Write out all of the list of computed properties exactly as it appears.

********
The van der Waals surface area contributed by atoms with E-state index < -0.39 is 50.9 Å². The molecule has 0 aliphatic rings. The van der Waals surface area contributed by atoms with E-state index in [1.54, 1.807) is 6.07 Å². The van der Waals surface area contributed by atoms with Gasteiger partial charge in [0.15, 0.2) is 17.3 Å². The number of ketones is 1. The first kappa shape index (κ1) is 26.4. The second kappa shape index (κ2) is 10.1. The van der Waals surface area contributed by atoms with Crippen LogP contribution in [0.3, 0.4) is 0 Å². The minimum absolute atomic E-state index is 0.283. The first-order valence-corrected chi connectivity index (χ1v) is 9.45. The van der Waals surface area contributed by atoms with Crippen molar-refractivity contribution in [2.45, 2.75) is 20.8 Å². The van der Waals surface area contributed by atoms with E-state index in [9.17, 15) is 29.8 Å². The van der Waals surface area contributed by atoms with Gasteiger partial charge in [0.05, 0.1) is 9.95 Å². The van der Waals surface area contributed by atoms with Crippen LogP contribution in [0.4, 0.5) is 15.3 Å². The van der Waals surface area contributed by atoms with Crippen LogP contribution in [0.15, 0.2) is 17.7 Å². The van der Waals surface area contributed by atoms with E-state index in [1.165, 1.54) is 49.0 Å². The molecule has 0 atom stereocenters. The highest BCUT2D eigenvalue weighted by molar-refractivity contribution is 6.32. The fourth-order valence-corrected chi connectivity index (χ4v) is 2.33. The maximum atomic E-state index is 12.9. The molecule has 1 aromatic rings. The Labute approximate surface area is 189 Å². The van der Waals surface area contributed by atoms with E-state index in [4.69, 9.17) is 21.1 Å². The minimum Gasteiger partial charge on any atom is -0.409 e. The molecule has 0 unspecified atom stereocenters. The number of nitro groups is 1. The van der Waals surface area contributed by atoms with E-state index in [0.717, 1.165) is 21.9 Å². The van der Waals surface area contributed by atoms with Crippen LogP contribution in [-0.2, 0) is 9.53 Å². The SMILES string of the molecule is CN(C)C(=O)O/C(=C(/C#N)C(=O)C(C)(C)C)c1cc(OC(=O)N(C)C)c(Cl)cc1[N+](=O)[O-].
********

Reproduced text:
The van der Waals surface area contributed by atoms with E-state index < -0.39 is 50.9 Å². The molecule has 0 aliphatic rings. The van der Waals surface area contributed by atoms with E-state index in [1.54, 1.807) is 6.07 Å². The van der Waals surface area contributed by atoms with Gasteiger partial charge in [0.15, 0.2) is 17.3 Å². The number of ketones is 1. The first kappa shape index (κ1) is 26.4. The second kappa shape index (κ2) is 10.1. The van der Waals surface area contributed by atoms with Crippen LogP contribution in [0.3, 0.4) is 0 Å². The minimum absolute atomic E-state index is 0.283. The first-order valence-corrected chi connectivity index (χ1v) is 9.45. The van der Waals surface area contributed by atoms with Crippen molar-refractivity contribution in [2.45, 2.75) is 20.8 Å². The van der Waals surface area contributed by atoms with E-state index in [9.17, 15) is 29.8 Å². The van der Waals surface area contributed by atoms with Gasteiger partial charge in [0.05, 0.1) is 9.95 Å². The van der Waals surface area contributed by atoms with Crippen LogP contribution in [0.4, 0.5) is 15.3 Å². The van der Waals surface area contributed by atoms with Crippen LogP contribution in [0.15, 0.2) is 17.7 Å². The van der Waals surface area contributed by atoms with E-state index in [1.165, 1.54) is 49.0 Å². The molecule has 0 atom stereocenters. The highest BCUT2D eigenvalue weighted by molar-refractivity contribution is 6.32. The fourth-order valence-corrected chi connectivity index (χ4v) is 2.33. The maximum atomic E-state index is 12.9. The molecule has 1 aromatic rings. The Labute approximate surface area is 189 Å². The van der Waals surface area contributed by atoms with E-state index in [4.69, 9.17) is 21.1 Å². The minimum Gasteiger partial charge on any atom is -0.409 e. The molecule has 0 unspecified atom stereocenters. The number of nitro groups is 1. The van der Waals surface area contributed by atoms with E-state index in [0.717, 1.165) is 21.9 Å². The van der Waals surface area contributed by atoms with Crippen LogP contribution in [-0.2, 0) is 9.53 Å². The SMILES string of the molecule is CN(C)C(=O)O/C(=C(/C#N)C(=O)C(C)(C)C)c1cc(OC(=O)N(C)C)c(Cl)cc1[N+](=O)[O-].